The woman who was a clown…

It started with skipping dinner.

View from my hotel room in San Diego.

I was in a hotel in San Diego, a big Hilton just off of San Diego Bay. I had skipped dinner after a long day of shooting news stories for CBN. And instead of grabbing dinner out–I stayed in. This turned out to be an error. At around 9:30 my stomach told me otherwise. Thus began a spark that would end with meeting the clown lady…

I stuck my key card in my back pocket, behind my wallet, and ventured out in search for food. The hotel restaurant: closed. The bar food: expensive. Anything in walking distance? Nope. My last hope was the gift shop.

A small, hallway-shaped room filled with tacky San Diego souvenirs, it reminded me of family vacations. There was a big coca cola sliding fridge in the back corner. I stood for a moment to compare and debate my options. Mostly Lean Cuisine TV dinners and a few other random snack type items. I settled on a turkey Lunchable and a red Gatorade. I perused the souvenirs a little, and then headed to the register by the door. A smiling woman, probably sixty-ish, started to ring up my purchase before I even set it down. She was fairly small, with gray hair and gold rimmed glasses. She had on a beige striped sweater, and a bag with knitting needles sat next to her behind the counter.

She asked me, “little late night snack huh?”

“Yeah, skipped dinner working tonight. Stomach didn’t agree with that decision.”

“Oh, what do you do?” she asked, as she swiped my Bank of America debit card.

“I’m a news photographer, and I’m here shooting a few stories,” I said.

Apparently I was not the only one to skip dinner. The other photographer I was with, Damien, had been in the gift shop buying a snack maybe fifteen minutes earlier. The lady at the register was already familiar with the Christian Broadcasting Network (CBN), our programming, and said she was a regular viewer. She told me that her dad and her watch the 700 Club. I told her to thank her dad for watching. The woman started to tear up.

“He died, about a week and a half ago actually.”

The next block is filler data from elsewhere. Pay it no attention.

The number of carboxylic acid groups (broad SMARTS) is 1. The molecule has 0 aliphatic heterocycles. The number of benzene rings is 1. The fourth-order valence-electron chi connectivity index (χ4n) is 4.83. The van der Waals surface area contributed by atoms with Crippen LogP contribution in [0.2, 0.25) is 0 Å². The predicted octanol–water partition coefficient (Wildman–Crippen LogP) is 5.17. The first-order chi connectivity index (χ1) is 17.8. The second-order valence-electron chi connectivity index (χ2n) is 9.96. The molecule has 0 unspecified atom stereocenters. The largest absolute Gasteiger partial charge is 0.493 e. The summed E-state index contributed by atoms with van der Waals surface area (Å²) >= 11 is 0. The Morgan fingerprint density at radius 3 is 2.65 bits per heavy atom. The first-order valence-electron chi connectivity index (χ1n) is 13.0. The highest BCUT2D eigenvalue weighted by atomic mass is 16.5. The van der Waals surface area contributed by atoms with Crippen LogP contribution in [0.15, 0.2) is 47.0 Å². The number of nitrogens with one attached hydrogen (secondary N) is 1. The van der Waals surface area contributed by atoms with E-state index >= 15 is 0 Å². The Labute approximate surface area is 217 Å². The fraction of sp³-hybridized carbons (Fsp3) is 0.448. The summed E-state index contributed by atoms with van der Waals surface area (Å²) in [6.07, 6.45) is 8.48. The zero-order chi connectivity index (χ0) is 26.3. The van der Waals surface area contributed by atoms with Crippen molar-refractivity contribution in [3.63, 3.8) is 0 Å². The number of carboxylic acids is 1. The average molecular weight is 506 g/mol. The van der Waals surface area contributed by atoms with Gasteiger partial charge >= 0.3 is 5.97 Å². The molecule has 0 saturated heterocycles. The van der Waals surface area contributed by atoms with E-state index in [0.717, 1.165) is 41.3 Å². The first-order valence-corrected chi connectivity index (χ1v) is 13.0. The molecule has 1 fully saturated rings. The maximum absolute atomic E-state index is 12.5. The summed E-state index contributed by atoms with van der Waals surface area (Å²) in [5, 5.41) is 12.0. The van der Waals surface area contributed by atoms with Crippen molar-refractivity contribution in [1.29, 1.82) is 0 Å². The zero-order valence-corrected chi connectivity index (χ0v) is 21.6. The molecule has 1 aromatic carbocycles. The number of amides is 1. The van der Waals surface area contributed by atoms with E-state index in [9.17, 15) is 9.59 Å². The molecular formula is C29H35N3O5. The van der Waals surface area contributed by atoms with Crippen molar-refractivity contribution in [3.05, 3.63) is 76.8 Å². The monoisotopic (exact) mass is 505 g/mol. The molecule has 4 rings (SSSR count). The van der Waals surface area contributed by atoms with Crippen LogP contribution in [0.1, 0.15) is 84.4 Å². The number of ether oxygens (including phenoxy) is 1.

I really didn’t know what to say. Here I was, Lunchable and Gatorade in hand, and this sweet old woman started to break down. I set my stuff back down on the counter. The old woman swallowed hard and then she said the last thing I thought someone in this situation might ever say.

“We were amateur clowns,” she said half-smiling, using a tissue to wipe away a small tear. “Want to see?”

Before I could even figure out how this woman was going to prove on the spot that they were clowns, she reached deep into her knitting bag and pulled out two photos.

For the next thirty minutes, me leaning up against the counter, her sitting on a stool, she told me all about the clown subculture. She pulled out a big scrapbook of carefully decorated photos, explained the types of clowns, ranks, colors. She said that she was an Auguste, and her father was a traditional character Hobo clown. I ate my Lunchable, genuinely interested. She used all her photos to visually explain the colors and lines, different types of face paint. She even explained clown school, which she attended with her father.

The best photos though were the ones of her and her father, painted and suited up, entertaining at children’s parties. I must be clear here: clowns scare me. I know this may interrupt the flow of my story, but I’ve dealt with it my whole life. (This was a sort of healing process for me too. If you want more info about it ask my mom about the moving clown picture from my childhood…)

But her photos made me smile. I finished off my Gatorade as she began to talk about the funeral the past weekend. She said she had put her father’s bow tie in the casket, and that one of the pictures at the funeral was of him as his clown character. It was sweet, and she wasn’t about to cry anymore. She said her father was her best friend, and that he was always the perfect example of Christ’s love. Some people hate God because they connect Him to their own fathers, she explained.

“I never really struggled with that,” she said, looking at a picture of him at a retirement home in clown garb.

I tossed my garbage in the trashcan behind the counter. She thanked me for listening, apologized for taking up so much of my time. She told me to come see her before I left. I forgot to. So in a way writing this is my goodbye to her, the clown lady.

Honestly, sadly, most often I do take option 1: the fake smile, the quick thank you or unoriginal response. But for whatever reason I didn’t this time. My biggest regret of our meeting is not having a few pictures to put up on here to share. But hopefully you can imagine the scene well enough. Next time someone pulls on your ear for a few minutes I encourage you to listen.

It may not be about clowns, but it may be just as equally important.

For more info onspecific types of clowns see this page: Types of Clowns

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